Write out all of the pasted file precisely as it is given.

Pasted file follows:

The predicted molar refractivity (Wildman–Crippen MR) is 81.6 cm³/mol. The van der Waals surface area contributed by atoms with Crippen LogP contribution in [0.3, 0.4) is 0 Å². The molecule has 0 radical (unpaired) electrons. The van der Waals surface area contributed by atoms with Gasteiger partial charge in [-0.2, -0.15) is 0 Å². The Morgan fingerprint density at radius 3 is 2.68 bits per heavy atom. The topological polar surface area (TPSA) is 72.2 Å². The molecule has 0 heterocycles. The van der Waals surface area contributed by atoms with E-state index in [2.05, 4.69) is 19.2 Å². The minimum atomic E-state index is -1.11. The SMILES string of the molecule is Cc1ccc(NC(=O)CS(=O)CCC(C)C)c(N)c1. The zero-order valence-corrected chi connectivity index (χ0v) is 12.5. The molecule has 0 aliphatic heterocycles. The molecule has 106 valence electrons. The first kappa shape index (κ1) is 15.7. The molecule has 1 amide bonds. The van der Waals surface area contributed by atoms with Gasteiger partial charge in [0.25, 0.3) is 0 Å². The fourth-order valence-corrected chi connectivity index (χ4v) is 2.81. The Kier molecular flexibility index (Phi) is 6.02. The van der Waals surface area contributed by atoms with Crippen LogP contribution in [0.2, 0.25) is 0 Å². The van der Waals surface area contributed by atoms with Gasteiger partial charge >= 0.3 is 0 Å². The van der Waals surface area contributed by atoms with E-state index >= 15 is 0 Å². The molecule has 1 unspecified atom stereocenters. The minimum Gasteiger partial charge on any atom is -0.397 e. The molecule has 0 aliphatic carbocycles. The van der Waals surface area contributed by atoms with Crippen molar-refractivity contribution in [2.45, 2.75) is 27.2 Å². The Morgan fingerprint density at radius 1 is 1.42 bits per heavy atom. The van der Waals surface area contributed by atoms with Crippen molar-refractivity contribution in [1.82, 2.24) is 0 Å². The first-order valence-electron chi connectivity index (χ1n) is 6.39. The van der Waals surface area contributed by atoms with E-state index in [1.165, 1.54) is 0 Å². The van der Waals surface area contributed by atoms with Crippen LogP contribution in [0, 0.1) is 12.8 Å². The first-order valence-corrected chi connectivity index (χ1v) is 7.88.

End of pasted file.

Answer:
The predicted molar refractivity (Wildman–Crippen MR) is 81.6 cm³/mol. The van der Waals surface area contributed by atoms with Crippen LogP contribution in [0.3, 0.4) is 0 Å². The molecule has 0 radical (unpaired) electrons. The van der Waals surface area contributed by atoms with Gasteiger partial charge in [-0.2, -0.15) is 0 Å². The Morgan fingerprint density at radius 3 is 2.68 bits per heavy atom. The topological polar surface area (TPSA) is 72.2 Å². The molecule has 0 heterocycles. The van der Waals surface area contributed by atoms with E-state index in [2.05, 4.69) is 19.2 Å². The minimum atomic E-state index is -1.11. The SMILES string of the molecule is Cc1ccc(NC(=O)CS(=O)CCC(C)C)c(N)c1. The zero-order valence-corrected chi connectivity index (χ0v) is 12.5. The molecule has 0 aliphatic heterocycles. The molecule has 106 valence electrons. The first kappa shape index (κ1) is 15.7. The molecule has 1 amide bonds. The van der Waals surface area contributed by atoms with Gasteiger partial charge in [0.25, 0.3) is 0 Å². The fourth-order valence-corrected chi connectivity index (χ4v) is 2.81. The Kier molecular flexibility index (Phi) is 6.02. The van der Waals surface area contributed by atoms with Crippen LogP contribution in [0.2, 0.25) is 0 Å². The van der Waals surface area contributed by atoms with Gasteiger partial charge >= 0.3 is 0 Å². The van der Waals surface area contributed by atoms with E-state index >= 15 is 0 Å². The molecule has 1 unspecified atom stereocenters. The minimum Gasteiger partial charge on any atom is -0.397 e. The molecule has 0 aliphatic carbocycles. The van der Waals surface area contributed by atoms with Crippen molar-refractivity contribution in [2.45, 2.75) is 27.2 Å². The Morgan fingerprint density at radius 1 is 1.42 bits per heavy atom. The van der Waals surface area contributed by atoms with Crippen molar-refractivity contribution in [1.82, 2.24) is 0 Å². The first-order valence-electron chi connectivity index (χ1n) is 6.39. The van der Waals surface area contributed by atoms with E-state index in [1.165, 1.54) is 0 Å². The van der Waals surface area contributed by atoms with Crippen LogP contribution in [0, 0.1) is 12.8 Å². The first-order valence-corrected chi connectivity index (χ1v) is 7.88.